Here’s my favorite book title, ever. I always loved the power of the academic colon.
For more information on the author, Wikipedia has some details. (As an aside, if I had stayed in grad school, Silvanus was going to make an appearance in my dissertation.)
But the title is just the tip of the super awesome iceberg. You can read it on Scribd, but some of my favorite part so far is:
Prologue: Considering how many fools can calculate, it is surprising that it should be thought either a difficult or tedious task for any other fool to learn how to master the same tricks. Some calculus-tricks are quite easy. Some are enormously difficult. The fools who write the textbooks of advanced mathematics–and they are mostly clever fools–seldom take the trouble to show you how easy the calculations are. On the contrary, they seem to desire to impress you with their tremendous cleverness by going about it in the most difficult way.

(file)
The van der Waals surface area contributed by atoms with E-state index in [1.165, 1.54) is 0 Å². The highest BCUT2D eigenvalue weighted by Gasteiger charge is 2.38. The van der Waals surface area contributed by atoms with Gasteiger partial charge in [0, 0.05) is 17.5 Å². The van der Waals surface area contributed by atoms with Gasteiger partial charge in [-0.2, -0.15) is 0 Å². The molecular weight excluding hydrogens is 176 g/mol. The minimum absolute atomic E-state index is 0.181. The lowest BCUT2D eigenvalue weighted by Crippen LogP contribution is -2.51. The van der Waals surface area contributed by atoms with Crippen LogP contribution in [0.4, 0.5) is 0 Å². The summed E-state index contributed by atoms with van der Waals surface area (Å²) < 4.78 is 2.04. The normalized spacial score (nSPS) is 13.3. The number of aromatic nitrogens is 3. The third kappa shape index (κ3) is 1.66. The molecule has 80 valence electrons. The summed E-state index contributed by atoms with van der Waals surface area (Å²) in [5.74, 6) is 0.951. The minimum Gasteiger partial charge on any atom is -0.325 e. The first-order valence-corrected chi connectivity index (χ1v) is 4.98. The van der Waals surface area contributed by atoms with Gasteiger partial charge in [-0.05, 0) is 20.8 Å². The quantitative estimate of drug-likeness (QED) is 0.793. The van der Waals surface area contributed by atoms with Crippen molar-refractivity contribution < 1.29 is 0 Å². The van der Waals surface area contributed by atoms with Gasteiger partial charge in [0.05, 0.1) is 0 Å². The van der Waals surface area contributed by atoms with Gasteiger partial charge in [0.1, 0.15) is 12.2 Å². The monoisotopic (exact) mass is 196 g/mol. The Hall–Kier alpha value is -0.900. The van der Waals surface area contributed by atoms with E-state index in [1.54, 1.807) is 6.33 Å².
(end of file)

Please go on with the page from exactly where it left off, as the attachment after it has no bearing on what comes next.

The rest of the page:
And the first chapter is just two pages. Awesome.
This struck me especially deeply because… well, see some twitter posts I made earlier this week (read it from the bottom upwards):
After this brief burst of histrionics, I actually did decide that I wanted to change things a lot. In a follow up fit, I whipped up an email to my department head, pretty much begging that she would support my plea for a grant to work on revamping the curriculum in the summer.
(Turns out that revamping the calculus curriculum isn’t an immediate priority, sigh, so I will probably not get it.)
In any case, now that you’ve gone through this stream of consciousness, look back at my favorite book title and see how it all comes full circle.